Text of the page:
Dr Charles James Louis Booker BSc, PhD (Lond), PhD (Cantab), FRSC, C.Chem, FICorrSt (Hon). 16 August 1930 – 1 March 2017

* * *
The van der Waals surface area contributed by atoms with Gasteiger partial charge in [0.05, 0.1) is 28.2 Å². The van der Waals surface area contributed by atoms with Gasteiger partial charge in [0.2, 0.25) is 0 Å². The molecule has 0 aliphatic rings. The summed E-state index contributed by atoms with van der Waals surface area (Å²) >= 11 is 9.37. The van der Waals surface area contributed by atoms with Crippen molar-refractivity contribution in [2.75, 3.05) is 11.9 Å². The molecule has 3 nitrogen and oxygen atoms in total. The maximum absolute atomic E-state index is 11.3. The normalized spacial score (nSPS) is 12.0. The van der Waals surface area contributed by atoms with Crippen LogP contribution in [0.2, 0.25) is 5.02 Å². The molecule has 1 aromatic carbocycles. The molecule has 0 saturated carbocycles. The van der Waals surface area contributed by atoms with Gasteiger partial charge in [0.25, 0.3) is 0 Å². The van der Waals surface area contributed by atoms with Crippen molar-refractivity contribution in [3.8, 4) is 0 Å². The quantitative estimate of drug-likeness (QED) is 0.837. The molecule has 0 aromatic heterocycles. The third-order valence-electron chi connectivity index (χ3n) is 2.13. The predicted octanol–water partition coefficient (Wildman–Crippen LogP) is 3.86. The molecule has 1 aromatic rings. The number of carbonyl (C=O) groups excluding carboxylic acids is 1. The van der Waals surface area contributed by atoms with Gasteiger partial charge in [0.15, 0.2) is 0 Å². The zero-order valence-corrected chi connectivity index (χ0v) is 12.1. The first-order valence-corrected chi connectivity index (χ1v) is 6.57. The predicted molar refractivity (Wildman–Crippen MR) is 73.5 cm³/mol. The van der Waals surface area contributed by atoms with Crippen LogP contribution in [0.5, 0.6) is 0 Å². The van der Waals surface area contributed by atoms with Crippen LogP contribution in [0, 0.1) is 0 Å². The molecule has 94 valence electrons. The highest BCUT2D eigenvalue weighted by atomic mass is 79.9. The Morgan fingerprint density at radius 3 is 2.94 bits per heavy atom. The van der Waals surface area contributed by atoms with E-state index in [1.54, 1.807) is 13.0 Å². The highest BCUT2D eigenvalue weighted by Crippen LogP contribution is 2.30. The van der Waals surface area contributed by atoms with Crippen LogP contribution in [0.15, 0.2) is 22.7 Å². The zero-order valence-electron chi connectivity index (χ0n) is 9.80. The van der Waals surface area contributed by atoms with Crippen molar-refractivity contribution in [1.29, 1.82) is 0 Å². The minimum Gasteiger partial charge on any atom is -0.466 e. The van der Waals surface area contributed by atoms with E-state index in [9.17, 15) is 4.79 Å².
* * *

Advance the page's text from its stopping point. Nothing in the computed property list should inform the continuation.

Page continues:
Charles J L Booker (always known by his work colleagues as Charlie) obtained an honours degree in Chemistry from Sir John Cass College and went on to achieve not one, but two PhDs! The first, in 1952 from University of London, was in Physical Chemistry, the second from Christ’s College Cambridge in 1962, was in Metallurgy. These established Charles as one of the brightest thinkers on the subject of corrosion. After his marriage in 1958 to Marylyn, he undertook a two year academic placement in Canada before returning to the UK to take up a post working under George Butler at the National Physical laboratory. Charles had a progressive view of education and strongly believed in the Polytechnic movement, and would encourage the new generation to consider higher education by giving talks at local schools. In 1965 he returned to City of London Polytechnic to become the Principal Lecturer and Course Director of the MSc in Corrosion Science and Engineering. It was whilst working there that Charles would leave his own great legacy. In 1928 and 1953 London had been struck by lethal flooding, resulting in the deaths of hundreds of people. In the 1970s a plan to create a strong flood defence barrier was born and Charles’ department was asked to lead a team of chemical engineers, tasked with ensuring the barrier’s longevity. With a group of committed colleagues he worked hard to ensure the barrier would elude corrosion in the generations to come (the Thames Water Barrier is not due to be de-commissioned until 2070, after close on century of quietly keeping watch over the city) After his retirement, Charles took a part-time voluntary Directorship at the Institute of Corrosion where he was Honorary Secretary for ten years (1992-2002), and at the conclusion of this period of service, a special award was instituted, (The Henry Cole award – a Poniard) for outstanding administrative service to the Institute, and Charles was the first recipient. He also served the European Federation of Corrosion as Honorary Treasurer in the years 2001-2004 where he worked closely with Paul McIntyre. Charles Booker was a man of distinction, whose loss will be keenly felt by his colleagues, friends and the three children and eight grandchildren that survive him.